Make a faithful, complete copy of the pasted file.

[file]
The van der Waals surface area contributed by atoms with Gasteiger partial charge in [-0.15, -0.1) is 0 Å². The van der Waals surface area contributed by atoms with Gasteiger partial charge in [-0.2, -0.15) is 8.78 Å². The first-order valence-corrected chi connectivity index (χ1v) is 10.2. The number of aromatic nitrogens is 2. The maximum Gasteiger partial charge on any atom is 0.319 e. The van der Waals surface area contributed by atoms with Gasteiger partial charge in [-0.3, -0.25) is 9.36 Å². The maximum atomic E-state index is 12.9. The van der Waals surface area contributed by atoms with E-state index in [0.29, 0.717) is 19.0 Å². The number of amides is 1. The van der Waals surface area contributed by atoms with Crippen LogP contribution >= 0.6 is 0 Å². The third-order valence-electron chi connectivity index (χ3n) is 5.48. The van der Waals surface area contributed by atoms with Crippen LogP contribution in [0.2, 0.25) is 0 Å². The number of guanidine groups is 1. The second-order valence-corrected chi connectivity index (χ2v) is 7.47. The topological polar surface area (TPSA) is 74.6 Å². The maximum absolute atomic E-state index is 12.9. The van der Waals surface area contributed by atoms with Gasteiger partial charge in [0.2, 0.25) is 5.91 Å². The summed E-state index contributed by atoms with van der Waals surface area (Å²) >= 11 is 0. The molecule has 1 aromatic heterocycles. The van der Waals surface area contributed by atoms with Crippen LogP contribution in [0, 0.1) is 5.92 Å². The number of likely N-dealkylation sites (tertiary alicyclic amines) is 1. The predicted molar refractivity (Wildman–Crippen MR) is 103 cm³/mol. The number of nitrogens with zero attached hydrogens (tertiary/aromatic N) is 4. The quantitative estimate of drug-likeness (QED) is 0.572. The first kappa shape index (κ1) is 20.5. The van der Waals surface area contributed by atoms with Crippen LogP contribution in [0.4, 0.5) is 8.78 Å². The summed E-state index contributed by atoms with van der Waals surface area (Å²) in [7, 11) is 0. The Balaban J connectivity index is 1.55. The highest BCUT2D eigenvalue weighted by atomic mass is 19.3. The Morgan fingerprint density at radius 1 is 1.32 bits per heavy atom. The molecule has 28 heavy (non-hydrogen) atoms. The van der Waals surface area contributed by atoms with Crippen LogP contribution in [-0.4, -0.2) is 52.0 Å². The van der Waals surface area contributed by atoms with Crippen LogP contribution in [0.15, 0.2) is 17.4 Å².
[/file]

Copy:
The van der Waals surface area contributed by atoms with Gasteiger partial charge in [-0.15, -0.1) is 0 Å². The van der Waals surface area contributed by atoms with Gasteiger partial charge in [-0.2, -0.15) is 8.78 Å². The first-order valence-corrected chi connectivity index (χ1v) is 10.2. The number of aromatic nitrogens is 2. The maximum Gasteiger partial charge on any atom is 0.319 e. The van der Waals surface area contributed by atoms with Gasteiger partial charge in [-0.3, -0.25) is 9.36 Å². The maximum atomic E-state index is 12.9. The van der Waals surface area contributed by atoms with E-state index in [0.29, 0.717) is 19.0 Å². The number of amides is 1. The van der Waals surface area contributed by atoms with Crippen LogP contribution >= 0.6 is 0 Å². The third-order valence-electron chi connectivity index (χ3n) is 5.48. The van der Waals surface area contributed by atoms with Crippen LogP contribution in [0.2, 0.25) is 0 Å². The number of guanidine groups is 1. The second-order valence-corrected chi connectivity index (χ2v) is 7.47. The topological polar surface area (TPSA) is 74.6 Å². The maximum absolute atomic E-state index is 12.9. The van der Waals surface area contributed by atoms with Gasteiger partial charge in [0.2, 0.25) is 5.91 Å². The summed E-state index contributed by atoms with van der Waals surface area (Å²) >= 11 is 0. The molecule has 1 aromatic heterocycles. The van der Waals surface area contributed by atoms with Crippen LogP contribution in [0, 0.1) is 5.92 Å². The number of likely N-dealkylation sites (tertiary alicyclic amines) is 1. The predicted molar refractivity (Wildman–Crippen MR) is 103 cm³/mol. The number of nitrogens with zero attached hydrogens (tertiary/aromatic N) is 4. The quantitative estimate of drug-likeness (QED) is 0.572. The first kappa shape index (κ1) is 20.5. The van der Waals surface area contributed by atoms with Crippen LogP contribution in [0.4, 0.5) is 8.78 Å². The summed E-state index contributed by atoms with van der Waals surface area (Å²) in [7, 11) is 0. The Balaban J connectivity index is 1.55. The highest BCUT2D eigenvalue weighted by atomic mass is 19.3. The Morgan fingerprint density at radius 1 is 1.32 bits per heavy atom. The molecule has 28 heavy (non-hydrogen) atoms. The van der Waals surface area contributed by atoms with Crippen LogP contribution in [-0.4, -0.2) is 52.0 Å². The van der Waals surface area contributed by atoms with Crippen LogP contribution in [0.15, 0.2) is 17.4 Å².